Issara's worker voice channels operate at a scale and effectiveness that is not paralleled in this space anywhere in the world - receiving over 85,000 calls and messages in 2019 alone, covering nearly 200,000 workers through Inclusive Labour Monitoring (ILM).  Workers are now more likely to go to registered recruiters rather than informal brokers, are demonstrating increased knowledge of rights and laws, and are organizing to file cases against exploitative recruiters and file grievances directly with employers.  And, improved capacity and behaviour from recruiters and employers provides a more receptive environment for worker voice and worker power, allowing Issara to support the remediation of nearly 20,000 cases of forced labour in the last five years.


We are driving transformational change throughout the entire recruitment system.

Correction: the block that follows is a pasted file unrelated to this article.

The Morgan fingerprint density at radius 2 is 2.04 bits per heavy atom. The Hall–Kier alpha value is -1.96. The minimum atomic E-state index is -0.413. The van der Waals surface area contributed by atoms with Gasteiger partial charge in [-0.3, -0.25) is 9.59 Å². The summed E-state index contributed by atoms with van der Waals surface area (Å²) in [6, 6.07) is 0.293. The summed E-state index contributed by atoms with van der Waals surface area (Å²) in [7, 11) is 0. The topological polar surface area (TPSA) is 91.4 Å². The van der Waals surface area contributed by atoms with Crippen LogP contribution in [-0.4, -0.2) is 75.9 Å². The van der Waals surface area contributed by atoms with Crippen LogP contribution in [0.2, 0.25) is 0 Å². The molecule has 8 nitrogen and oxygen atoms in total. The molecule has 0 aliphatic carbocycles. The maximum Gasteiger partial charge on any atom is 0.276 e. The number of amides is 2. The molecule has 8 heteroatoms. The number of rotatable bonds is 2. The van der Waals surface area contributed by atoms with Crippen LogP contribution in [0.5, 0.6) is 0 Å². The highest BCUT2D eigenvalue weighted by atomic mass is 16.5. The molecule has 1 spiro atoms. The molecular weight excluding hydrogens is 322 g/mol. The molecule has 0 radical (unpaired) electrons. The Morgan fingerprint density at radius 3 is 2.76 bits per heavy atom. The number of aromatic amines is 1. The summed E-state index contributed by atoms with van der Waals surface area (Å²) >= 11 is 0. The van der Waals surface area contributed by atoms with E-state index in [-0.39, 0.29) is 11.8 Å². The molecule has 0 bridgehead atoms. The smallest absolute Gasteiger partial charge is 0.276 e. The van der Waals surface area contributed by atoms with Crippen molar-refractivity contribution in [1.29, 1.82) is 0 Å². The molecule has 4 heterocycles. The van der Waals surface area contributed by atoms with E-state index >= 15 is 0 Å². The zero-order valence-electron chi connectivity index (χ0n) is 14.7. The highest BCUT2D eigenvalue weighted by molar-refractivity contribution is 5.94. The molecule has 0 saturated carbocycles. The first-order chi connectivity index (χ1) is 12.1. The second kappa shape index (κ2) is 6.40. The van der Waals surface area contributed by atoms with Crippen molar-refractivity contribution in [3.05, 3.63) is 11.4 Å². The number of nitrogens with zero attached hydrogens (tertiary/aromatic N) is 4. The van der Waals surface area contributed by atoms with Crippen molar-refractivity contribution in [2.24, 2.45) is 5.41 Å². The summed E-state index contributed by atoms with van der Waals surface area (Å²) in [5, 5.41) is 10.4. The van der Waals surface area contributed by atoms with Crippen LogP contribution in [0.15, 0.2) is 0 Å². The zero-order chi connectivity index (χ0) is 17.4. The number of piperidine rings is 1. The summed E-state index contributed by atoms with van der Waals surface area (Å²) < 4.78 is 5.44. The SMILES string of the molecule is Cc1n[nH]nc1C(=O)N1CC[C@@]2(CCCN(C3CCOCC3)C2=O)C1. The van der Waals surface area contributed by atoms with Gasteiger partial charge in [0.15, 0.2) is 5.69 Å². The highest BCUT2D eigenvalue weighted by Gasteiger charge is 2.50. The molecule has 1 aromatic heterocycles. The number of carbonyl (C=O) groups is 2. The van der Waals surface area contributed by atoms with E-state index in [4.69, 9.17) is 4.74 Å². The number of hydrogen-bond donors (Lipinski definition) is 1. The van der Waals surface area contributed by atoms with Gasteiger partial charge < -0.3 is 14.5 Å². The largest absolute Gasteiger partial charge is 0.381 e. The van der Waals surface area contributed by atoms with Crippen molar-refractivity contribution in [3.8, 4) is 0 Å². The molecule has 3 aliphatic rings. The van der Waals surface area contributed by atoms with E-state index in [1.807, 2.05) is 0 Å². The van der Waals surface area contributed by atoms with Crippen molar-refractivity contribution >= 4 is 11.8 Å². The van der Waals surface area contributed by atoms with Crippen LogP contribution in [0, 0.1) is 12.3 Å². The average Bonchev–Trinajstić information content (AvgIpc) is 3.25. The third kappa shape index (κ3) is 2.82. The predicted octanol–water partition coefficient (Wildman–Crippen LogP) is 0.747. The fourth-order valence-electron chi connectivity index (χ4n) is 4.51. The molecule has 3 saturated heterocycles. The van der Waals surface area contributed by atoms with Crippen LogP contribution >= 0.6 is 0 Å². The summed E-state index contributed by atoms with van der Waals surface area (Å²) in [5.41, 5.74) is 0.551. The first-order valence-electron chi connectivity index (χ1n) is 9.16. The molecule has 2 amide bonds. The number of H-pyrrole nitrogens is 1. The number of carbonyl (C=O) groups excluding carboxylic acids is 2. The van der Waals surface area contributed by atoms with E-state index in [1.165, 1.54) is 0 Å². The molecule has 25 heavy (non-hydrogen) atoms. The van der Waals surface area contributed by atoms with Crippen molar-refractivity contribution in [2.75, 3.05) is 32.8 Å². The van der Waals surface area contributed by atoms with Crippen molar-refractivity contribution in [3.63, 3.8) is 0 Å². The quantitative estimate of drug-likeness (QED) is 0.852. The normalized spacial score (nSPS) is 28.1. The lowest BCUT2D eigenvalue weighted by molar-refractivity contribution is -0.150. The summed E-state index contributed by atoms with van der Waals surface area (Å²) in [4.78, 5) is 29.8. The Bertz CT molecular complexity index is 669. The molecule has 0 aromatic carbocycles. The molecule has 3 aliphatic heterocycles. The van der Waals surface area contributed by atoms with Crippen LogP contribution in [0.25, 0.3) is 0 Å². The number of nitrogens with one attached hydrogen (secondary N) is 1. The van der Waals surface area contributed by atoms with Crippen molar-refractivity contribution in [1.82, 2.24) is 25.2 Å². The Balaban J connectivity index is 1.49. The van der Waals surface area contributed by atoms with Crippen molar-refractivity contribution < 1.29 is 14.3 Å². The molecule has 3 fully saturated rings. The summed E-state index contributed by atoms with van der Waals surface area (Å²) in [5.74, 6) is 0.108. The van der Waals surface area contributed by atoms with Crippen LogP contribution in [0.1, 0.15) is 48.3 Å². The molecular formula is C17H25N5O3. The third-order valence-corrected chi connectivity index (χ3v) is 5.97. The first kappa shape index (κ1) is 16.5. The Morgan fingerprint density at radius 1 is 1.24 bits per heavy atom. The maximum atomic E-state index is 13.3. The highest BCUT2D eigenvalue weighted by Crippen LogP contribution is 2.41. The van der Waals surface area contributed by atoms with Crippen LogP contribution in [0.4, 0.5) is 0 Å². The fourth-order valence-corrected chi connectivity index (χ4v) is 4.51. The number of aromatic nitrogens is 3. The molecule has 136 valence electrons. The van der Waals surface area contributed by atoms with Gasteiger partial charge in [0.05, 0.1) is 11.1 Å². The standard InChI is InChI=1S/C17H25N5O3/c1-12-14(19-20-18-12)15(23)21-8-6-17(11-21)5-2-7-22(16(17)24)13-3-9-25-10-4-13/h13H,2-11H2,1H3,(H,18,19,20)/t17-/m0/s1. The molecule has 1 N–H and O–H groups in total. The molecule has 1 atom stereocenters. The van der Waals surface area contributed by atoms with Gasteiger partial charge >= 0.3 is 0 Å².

Issara works with over 128 recruitment actors, whereas many initiatives operate with just a few hand-picked partners, sometimes even limited to single industries.  Connecting recruiters with grassroots organization and developing practical, behaviour change-focused professionalization programs for recruiters were Issara innovations that have demonstrated impressive results down to the first mile, displacing informal brokers and increasing professionalization of the recruitment system.  Issara successfully built global knowledge of the actual picture of recruitment and costs - from the disproportionate power of destination-side recruitment agencies and employers, to the need for worker voice for a true picture of recruitment conditions - and advanced discussions through multi-stakeholder events and research.  The Issara team has also measured and documented real change: reduced fees to job seekers, increased transparency, improved remediation, and more empowered job seekers.